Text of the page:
“When it goes well with the righteous, the city rejoices, and when the wicked perish there are shouts of gladness. By the blessing of the upright a city is exalted, but by the mouth of the wicked it is overthrown.”
National culture is affected by the character of its leaders and its citizens. When a nation or a city has a critical mass of wise and responsible people, it is a blessing and the nation prospers. But when there is a preponderance of people who speak and act foolishly, a nation will suffer.
We have a crisis of leadership in America. We also have a crisis of citizenship. As Solomon says, “By the blessing of the upright a city is exalted, but by the mouth of the wicked it is overthrown.” There is simply too much foolishness in our society, and it is growing. The Greek philosopher Plato said it this way: “A city is what it is because it’s citizens are who they are.”
We are living in an era of the imperial self. People have always been self-centered, but it has become socially normative to be radically self-centered. Many believe they have the mandate to create their own “truth” and establish their own standards of right and wrong.
We need repentance in our country, renewal in our culture, and revival in our communities, and it begins with each of us personally. In order for American society to operate effectively, we as citizens must embrace the personal habits and cultural conditions that have been at the heart of our country since its founding. Unfortunately, we are drifting away from those individual habits and community norms; as a result, our society is at risk.
We need a renewal of citizenship and leadership in every sector of American culture. The human spirit in our nation needs to be redirected from selfish interest to personal responsibility. We need to teach and coach The R Factor (or something like it) throughout the nation.
The R Factor is not the only skillset we need, but it is foundational. Based on E+R=O, the core message is personal responsibility. It also tracks with the wisdom taught in scripture. Event + Response = Outcome.
E+R=O is a mindset first and a skillset second. Here is The R Factor mindset:
I do not control Events
Every day I will experience a variety of events that will challenge me. I have the power to influence events and situations, but I do not control them. There will always be things outside my control that I will have to deal with.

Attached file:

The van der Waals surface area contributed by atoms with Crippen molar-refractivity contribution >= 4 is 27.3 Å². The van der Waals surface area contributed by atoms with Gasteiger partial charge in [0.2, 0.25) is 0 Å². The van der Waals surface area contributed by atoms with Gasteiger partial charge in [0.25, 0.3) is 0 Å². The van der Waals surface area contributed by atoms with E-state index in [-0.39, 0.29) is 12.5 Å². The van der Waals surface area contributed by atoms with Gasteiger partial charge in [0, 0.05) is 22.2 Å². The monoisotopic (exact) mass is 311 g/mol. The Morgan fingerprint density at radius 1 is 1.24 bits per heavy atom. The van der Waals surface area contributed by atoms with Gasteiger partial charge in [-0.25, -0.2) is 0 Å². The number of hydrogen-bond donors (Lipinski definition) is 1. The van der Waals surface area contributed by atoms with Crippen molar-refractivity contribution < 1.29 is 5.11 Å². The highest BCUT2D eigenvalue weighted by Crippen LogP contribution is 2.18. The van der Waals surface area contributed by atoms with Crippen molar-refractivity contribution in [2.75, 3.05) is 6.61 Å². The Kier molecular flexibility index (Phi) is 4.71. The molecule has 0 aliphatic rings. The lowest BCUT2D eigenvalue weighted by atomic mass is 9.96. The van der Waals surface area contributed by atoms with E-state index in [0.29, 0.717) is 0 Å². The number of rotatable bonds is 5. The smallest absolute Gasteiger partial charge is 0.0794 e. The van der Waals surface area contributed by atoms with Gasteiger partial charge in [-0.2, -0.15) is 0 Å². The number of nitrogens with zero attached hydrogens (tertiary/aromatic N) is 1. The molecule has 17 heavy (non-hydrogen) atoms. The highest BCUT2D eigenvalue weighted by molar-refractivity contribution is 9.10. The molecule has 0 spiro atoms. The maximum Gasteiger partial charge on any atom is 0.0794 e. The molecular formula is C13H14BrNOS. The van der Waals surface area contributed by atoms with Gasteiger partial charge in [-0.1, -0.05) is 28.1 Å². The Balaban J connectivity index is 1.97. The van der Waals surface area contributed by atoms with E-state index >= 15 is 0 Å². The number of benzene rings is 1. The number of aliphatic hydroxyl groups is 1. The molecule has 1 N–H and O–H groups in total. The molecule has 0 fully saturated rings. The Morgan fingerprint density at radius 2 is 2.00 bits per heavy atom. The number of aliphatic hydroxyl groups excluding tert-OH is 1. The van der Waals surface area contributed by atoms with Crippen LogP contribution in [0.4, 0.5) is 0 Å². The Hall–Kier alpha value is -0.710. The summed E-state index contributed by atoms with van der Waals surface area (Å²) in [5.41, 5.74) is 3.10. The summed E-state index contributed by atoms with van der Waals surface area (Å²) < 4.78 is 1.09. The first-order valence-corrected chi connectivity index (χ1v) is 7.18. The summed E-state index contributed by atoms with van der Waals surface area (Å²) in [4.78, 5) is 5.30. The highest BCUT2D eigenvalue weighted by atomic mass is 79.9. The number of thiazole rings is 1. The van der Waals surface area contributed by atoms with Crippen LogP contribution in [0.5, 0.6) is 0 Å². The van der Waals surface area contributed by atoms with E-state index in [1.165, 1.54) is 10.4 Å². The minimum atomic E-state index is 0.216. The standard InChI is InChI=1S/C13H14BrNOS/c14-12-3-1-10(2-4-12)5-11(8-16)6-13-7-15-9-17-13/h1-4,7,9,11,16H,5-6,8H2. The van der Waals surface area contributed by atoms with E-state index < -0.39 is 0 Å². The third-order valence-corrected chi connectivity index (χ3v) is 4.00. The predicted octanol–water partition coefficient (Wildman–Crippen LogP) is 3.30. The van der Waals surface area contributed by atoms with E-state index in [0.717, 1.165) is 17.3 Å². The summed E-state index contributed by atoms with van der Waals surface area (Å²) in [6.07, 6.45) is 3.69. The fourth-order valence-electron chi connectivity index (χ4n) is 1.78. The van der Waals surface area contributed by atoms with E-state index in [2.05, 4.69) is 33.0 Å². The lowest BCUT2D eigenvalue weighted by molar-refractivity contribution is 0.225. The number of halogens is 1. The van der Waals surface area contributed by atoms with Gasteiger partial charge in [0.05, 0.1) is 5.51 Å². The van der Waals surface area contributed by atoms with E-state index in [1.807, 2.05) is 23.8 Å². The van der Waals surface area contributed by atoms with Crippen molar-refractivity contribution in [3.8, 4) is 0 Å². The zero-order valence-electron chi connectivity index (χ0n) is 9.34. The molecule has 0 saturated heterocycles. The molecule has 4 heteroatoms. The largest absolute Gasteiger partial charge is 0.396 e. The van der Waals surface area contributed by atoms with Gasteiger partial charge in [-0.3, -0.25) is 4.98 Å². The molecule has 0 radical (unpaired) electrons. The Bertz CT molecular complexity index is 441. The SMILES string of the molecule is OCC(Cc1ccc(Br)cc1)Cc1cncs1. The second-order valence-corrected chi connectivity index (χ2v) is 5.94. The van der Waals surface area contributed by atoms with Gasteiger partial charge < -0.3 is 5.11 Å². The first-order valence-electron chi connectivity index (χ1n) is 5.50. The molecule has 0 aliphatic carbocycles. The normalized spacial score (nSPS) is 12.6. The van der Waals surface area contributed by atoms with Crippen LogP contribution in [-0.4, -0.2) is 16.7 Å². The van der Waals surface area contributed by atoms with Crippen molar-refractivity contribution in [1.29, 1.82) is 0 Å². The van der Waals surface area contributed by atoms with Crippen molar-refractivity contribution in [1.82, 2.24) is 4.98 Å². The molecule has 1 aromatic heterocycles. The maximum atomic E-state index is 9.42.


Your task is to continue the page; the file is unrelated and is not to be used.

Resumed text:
My Response is my choice
I am responsible for my decisions and my behavior. Events will have an impact on me, but they do not choose for me. I take ownership of all my choices and actions, regardless of circumstance. I do not equate having to make a difficult choice with not having a choice. I always have a choice. Always.
I earn Outcomes by the quality of my Response
The outcomes I get are determined by the response I choose. If I want a better outcome, I must choose a better response. What I do (or don’t do) makes a difference. I accept that I will not always get the outcome I want in every situation. Many outcomes, especially important ones, require significant time, effort, and energy to achieve.
E+R=O is the way life works
E+R=O is the cause-and-effect nature of the world in which I live. My job is to get good at it. People I interact with may not understand or practice The R Factor, but I will. I know that consistently managing the R will, over time, result in better outcomes for me and those around me.
What would happen if Americans throughout our nation adopted this mindset and the skillset that comes with it? What would happen if young people were taught E+R=O at home and in school? If it was reinforced in college? What would happen if politicians adopted and practiced E+R=O?
Consider these four verses from Proverbs chapter 14. They speak to the need for discipline and personal responsibility. E+R=O is a teachable, learnable skill.
“The wisdom of the prudent is to discern his way, but the folly of fools is deceiving.” (Proverbs 14.8)
“There is a way that seems right to a man, but its end is the way to death.” (Proverbs 14.12)
“The simple believes everything, but the prudent gives thought to his steps.” (Proverbs 14.15)
“One who is wise is cautious and turns away from evil, but a fool is reckless and careless.” (Proverbs 14.16)
Responsible people pay careful attention to themselves and to the path they are following. They ask: Am I on the right path? “He discerns his way”. Am I doing the things the path requires? “He gives thoughts to his steps”.
There is much more that can be said, but I will stop there for now. The bottom line is that responsibility can be taught. I believe we are called by God to model and teach the core disciplines of personal responsibility, not just within the church, but also in the community.
God is calling us. Trust Him and do the work. E+R=O